Walter E. "Furry" Lewis (March 6, 1893 - September 14, 1981) was an American country blues guitarist and songwriter from Memphis, Tennessee. Lewis was one of the first of the old-time blues musicians of the 1920s to be brought out of retirement, and given a new lease of recording life, by the folk blues revival of the 1960s Walter E. Lewis was born in Greenwood, Mississippi, United States, but his family moved to Memphis when he was aged seven. Lewis acquired the nickname "Furry" from childhood playmates. By 1908, he was playing solo for parties, in taverns, and on the street. He was also invited to play several dates with W. C. Handy's Orchestra. His travels exposed him to a wide variety of performers including Bessie Smith, Blind Lemon Jefferson, and Alger "Texas" Alexander. Like his contemporary Frank Stokes, he tired of the road and took a permanent job in 1922. His position as a street sweeper for the City of Memphis, a job he would hold until his retirement in 1966, allowed him to remain active in the Memphis music scene. In 1927, Lewis cut his first records in Chicago for the Vocalion label. A year later he recorded for the Victor label at the Memphis Auditorium in a session with the Memphis Jug Band, Jim Jackson, Frank Stokes, and others. He again recorded for Vocalion in Memphis in 1929. The tracks were mostly blues but included two-part versions of "Casey Jones" and "John Henry". He sometimes fingerpicked, sometimes played with a slide. He recorded many successful records in the late 1920s including "Kassie Jones", "Billy Lyons & Stack-O-Lee" and "Judge Harsh Blues" (later called "Good Morning Judge"). In 1969, Lewis was recorded by the record producer, Terry Manning, at home in Lewis' Beale Street apartment. These recordings were released in Europe at the time by Barclay Records, and then again in the early 1990s by Lucky Seven Records in the United States, and again in 2006 by Universal. Joni Mitchell's song, "Furry Sings the Blues", (on her Hejira album) is about Lewis and the Memphis music she experienced in the early 1970s. Lewis despised the Mitchell song and demanded she pay him royalties. In 1972 he was the featured performer in the Memphis Blues Caravan, which included Bukka White, Sleepy John Estes, Clarence Nelson, Hammy Nixon, Memphis Piano Red, Sam Chatmon, and Mose Vinson. Before he died, Lewis opened twice for The Rolling Stones, played on The Tonight Show Starring Johnny Carson, had a part in a Burt Reynolds movie, W.W. and the Dixie Dancekings (1975), and had a profile in Playboy magazine. Lewis began to lose his eyesight because of cataracts in his final years. He contracted pneumonia in 1981, which led to his death from heart failure in Memphis on September 14 of that year, at the age of 88. He is buried in the Hollywood Cemetery in South Memphis, where his grave bears two headstones, the second purchased by fans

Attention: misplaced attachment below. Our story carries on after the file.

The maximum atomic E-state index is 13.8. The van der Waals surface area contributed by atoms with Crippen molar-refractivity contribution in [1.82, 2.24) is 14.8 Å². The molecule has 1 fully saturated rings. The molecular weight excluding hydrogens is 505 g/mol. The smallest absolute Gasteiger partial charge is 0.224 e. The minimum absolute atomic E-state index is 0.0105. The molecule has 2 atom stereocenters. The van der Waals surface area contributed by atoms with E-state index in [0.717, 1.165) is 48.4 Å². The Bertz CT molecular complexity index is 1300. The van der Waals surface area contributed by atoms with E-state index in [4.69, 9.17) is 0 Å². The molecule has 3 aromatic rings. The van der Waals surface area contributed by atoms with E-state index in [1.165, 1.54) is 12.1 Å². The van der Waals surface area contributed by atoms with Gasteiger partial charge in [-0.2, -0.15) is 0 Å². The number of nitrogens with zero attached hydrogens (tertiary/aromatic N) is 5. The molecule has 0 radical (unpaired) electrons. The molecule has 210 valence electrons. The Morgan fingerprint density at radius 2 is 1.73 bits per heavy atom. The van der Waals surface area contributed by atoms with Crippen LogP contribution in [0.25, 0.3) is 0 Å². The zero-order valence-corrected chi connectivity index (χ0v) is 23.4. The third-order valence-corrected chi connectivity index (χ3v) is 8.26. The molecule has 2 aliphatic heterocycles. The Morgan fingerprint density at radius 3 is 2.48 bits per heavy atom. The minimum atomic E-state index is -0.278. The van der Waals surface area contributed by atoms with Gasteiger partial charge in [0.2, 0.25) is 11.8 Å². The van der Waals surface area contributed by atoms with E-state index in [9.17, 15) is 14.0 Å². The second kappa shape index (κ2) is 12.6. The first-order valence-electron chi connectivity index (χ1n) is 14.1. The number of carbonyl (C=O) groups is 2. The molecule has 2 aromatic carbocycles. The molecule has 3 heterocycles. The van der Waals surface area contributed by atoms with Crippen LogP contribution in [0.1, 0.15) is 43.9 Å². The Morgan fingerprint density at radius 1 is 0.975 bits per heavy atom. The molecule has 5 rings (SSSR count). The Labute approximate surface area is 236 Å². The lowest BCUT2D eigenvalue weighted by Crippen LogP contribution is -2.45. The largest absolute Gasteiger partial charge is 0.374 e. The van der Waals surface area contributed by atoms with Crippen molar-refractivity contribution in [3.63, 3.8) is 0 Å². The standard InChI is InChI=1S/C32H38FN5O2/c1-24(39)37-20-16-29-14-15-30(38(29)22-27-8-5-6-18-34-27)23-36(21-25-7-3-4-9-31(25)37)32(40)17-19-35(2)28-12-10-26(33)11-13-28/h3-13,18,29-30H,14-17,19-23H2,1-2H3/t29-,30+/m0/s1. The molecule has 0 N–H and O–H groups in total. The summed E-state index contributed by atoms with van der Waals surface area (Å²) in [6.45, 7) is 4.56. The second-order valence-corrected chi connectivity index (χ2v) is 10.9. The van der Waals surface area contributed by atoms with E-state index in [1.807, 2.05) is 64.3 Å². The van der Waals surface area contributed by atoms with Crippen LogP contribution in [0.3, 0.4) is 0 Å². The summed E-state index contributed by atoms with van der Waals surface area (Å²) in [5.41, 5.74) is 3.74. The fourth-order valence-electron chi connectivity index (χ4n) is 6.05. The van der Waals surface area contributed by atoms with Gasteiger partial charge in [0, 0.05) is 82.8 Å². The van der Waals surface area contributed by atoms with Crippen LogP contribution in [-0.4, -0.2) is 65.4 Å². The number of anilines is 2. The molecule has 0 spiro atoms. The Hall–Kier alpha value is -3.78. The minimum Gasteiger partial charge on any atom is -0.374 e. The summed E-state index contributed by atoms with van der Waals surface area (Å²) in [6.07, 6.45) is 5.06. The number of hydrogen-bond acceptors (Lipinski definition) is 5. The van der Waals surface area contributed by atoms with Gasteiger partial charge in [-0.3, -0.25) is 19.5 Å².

If you support live Blues acts, up and coming Blues talents and want to learn more about Blues news and Fathers of the Blues, ”LIKE” ---Bman’s Blues Report--- Facebook Page! I’m looking for great talent and trying to grow the audience for your favorite band!